Emory Report
September 19, 2005
Volume 58, Number 4


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September 19, 2005
Atlanta mayor Franklin speaks in White Hall

by eric rangus

Atlanta Mayor Shirley Franklin spoke for about 30 minutes in White Hall, Wednesday, Sept. 14, as part of the Department of Women’s Studies’ Fall 2005 Colloquium Series, “Women, Power and Social Change.”

But it was the nearly 50 minutes of questions and answers that followed, spurred by the audience, that left the strongest impression and gave Franklin, an engaging speaker and the rare politician who doesn’t pander to her audience (on this day, anyway), room to breathe.

Responding to a question about whether as mayor she took up any women’s-related issues simply because she is a woman herself, Franklin replied with a flat “no.”

“We can tackle any issue, any time, just like anybody else,” said Franklin. The “we” in this case are women; the “anybody else” is men. She listed her efforts to improve Atlanta’s infrastructure—better sewers, fewer potholes—as an example of the “good government” policies that have characterized her first term. Franklin added that she only recently has publicized educational programs—something she referred to as a “soft” (read: female) issue.

Franklin’s appearance was the first of seven events in the women’s studies colloquium series. The series’ goal is to explore the gender, racial and class dynamics of power, leadership and activism as they relate to women’s lives.

The colloquium doubles as a graduate course in women’s studies taught by Beth Reingold, associate professor of political science, who introduced Franklin. Future colloquium speakers include CDC Director Julie Gerberding, Senior Vice Provost for Academic Affairs Claire Sterk and Woodruff Professor of Law Martha Fineman. All events are free and open to the public.

Franklin, who also is a Rosalynn Carter Fellow in Public Policy at Emory, discussed each aspect of the colloquium title. She said women need female leaders to emulate, and their need starts in their adolescent years. “The early introduction of women seeing women in positions of power and influence really does matter,” she said. “It can influence their lives for a long time to come.”

It gives them confidence, she said. Franklin admitted even she lacked some of that confidence—despite working for two previous Atlanta mayors—and finding it helped her decide to run for mayor herself.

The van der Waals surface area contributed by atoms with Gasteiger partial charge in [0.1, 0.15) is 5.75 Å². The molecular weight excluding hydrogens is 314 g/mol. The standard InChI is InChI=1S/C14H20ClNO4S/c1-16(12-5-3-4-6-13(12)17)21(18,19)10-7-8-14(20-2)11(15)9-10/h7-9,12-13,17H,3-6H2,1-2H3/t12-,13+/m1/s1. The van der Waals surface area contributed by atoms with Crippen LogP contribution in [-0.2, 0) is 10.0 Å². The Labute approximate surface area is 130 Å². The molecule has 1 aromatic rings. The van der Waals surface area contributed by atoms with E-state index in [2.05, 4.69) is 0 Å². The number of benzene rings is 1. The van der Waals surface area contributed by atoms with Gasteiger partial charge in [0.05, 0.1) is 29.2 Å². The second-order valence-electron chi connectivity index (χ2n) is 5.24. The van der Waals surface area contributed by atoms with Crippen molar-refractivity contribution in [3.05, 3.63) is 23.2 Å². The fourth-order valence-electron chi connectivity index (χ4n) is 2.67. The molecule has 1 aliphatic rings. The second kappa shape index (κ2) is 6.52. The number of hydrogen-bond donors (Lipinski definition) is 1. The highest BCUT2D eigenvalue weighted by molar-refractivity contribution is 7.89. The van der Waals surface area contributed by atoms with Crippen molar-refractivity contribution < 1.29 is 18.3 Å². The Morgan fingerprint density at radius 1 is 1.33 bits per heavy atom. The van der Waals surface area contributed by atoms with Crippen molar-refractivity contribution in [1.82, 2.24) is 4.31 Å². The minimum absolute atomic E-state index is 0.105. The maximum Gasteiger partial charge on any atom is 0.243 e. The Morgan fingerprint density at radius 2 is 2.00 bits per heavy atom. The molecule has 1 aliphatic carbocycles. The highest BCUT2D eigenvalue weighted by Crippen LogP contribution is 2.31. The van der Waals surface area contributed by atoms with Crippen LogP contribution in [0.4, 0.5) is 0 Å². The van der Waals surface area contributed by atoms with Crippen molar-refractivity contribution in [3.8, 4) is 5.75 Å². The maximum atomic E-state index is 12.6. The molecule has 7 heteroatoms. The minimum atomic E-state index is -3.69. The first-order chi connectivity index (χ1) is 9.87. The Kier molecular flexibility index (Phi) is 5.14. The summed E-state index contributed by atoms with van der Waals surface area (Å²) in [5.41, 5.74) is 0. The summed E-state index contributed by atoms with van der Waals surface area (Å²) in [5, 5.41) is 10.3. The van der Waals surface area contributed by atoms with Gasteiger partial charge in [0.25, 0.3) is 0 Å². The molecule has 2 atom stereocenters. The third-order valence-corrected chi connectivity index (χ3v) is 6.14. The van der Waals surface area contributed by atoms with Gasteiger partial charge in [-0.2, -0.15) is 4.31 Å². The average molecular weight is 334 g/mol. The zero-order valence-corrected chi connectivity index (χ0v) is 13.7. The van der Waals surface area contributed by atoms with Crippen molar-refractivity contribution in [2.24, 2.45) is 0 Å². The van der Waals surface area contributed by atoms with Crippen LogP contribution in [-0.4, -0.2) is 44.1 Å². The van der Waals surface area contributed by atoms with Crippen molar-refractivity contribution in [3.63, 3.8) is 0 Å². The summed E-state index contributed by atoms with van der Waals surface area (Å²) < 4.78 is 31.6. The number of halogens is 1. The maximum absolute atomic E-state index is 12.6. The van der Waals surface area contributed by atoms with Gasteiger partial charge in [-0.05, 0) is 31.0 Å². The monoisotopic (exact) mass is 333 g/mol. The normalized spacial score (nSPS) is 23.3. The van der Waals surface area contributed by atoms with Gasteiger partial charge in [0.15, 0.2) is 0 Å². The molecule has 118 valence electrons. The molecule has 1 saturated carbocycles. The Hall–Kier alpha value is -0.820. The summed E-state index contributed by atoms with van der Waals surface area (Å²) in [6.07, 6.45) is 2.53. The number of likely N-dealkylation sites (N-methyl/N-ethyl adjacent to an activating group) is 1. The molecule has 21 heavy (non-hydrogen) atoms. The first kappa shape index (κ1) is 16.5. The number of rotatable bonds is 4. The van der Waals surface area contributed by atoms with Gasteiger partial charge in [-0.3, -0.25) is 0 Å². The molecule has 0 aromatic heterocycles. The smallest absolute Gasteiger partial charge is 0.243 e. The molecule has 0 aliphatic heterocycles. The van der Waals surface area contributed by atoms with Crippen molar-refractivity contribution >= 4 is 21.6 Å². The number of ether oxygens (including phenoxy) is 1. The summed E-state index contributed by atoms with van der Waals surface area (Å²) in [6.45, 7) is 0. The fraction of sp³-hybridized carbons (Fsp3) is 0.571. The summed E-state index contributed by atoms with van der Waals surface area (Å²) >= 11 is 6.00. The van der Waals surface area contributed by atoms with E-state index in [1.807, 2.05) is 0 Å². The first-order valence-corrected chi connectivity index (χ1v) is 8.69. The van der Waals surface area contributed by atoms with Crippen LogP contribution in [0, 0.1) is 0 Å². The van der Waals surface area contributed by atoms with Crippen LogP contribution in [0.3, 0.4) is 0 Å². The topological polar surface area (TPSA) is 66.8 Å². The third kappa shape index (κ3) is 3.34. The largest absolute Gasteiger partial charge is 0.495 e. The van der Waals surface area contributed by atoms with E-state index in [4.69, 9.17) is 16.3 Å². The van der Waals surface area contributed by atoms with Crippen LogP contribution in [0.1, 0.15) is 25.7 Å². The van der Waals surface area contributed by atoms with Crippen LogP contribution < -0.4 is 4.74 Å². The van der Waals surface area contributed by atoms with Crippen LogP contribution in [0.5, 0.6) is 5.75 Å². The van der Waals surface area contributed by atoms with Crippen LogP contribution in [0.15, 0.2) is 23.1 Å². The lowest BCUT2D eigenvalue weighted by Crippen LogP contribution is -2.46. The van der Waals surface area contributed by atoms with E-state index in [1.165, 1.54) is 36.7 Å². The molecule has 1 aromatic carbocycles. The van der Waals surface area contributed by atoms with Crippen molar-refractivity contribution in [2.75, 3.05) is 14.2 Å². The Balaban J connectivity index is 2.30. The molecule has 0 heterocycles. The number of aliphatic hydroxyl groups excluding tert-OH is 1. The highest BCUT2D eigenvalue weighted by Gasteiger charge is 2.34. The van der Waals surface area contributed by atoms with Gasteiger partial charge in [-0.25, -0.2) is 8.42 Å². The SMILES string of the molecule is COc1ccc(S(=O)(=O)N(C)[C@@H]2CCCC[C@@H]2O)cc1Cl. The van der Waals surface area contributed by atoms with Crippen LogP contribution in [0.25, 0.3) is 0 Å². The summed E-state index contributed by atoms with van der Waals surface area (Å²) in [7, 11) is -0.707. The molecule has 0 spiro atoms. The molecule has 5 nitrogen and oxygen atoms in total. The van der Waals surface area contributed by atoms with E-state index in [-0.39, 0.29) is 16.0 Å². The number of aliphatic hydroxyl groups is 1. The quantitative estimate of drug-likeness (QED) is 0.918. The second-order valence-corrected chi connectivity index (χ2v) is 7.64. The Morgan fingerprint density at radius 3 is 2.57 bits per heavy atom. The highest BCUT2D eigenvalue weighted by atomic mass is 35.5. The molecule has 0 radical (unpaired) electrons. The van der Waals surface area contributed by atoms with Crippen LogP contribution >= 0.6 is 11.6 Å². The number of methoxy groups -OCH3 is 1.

“How can you tell young women that they can do anything, be anything, when you don’t have the nerve to do it yourself,” she said. “I ran because I wanted women to have an open door. I wanted to show that women could run—run successfully, as it turned out—and govern. There can be self-doubt and a lack of self-confidence in women. External sources tell us we can’t do something, and we believe it.”

Franklin’s appearance was being filmed. When the camera was turned off, she opened up even more. Though there were nearly 100 people in the room, the feeling was that the mayor was talking to each attendee one on one.

Franklin discussed some of the compromises to her appearance she made while a mayoral candidate. Consultants told her she was too short (she happily revealed she was wearing flat shoes for her Emory appearance, though she frequently wore two-and-a-half-inch heels her first couple years in office).

Even Franklin’s hair color was a potential issue among some constituents. She was told she couldn’t win an election as an African American woman with blond hair. Franklin said she was told she was denying her race.

“I told them my hair was going to be blond or red, because I wasn’t going to be gray,” she said, adding she’s had salt-and-pepper hair from her 20s.

Proper accessories frequently were a must for softening her image as well. She noted that she wasn’t wearing pearls. Franklin said that while she was running for mayor and in the time after her election, she wore them to appear more feminine. After a while though, substance triumphs over style.

“I figured, after we raised $3 billion for sewers, I earned my way,” she said. And the pearls came off.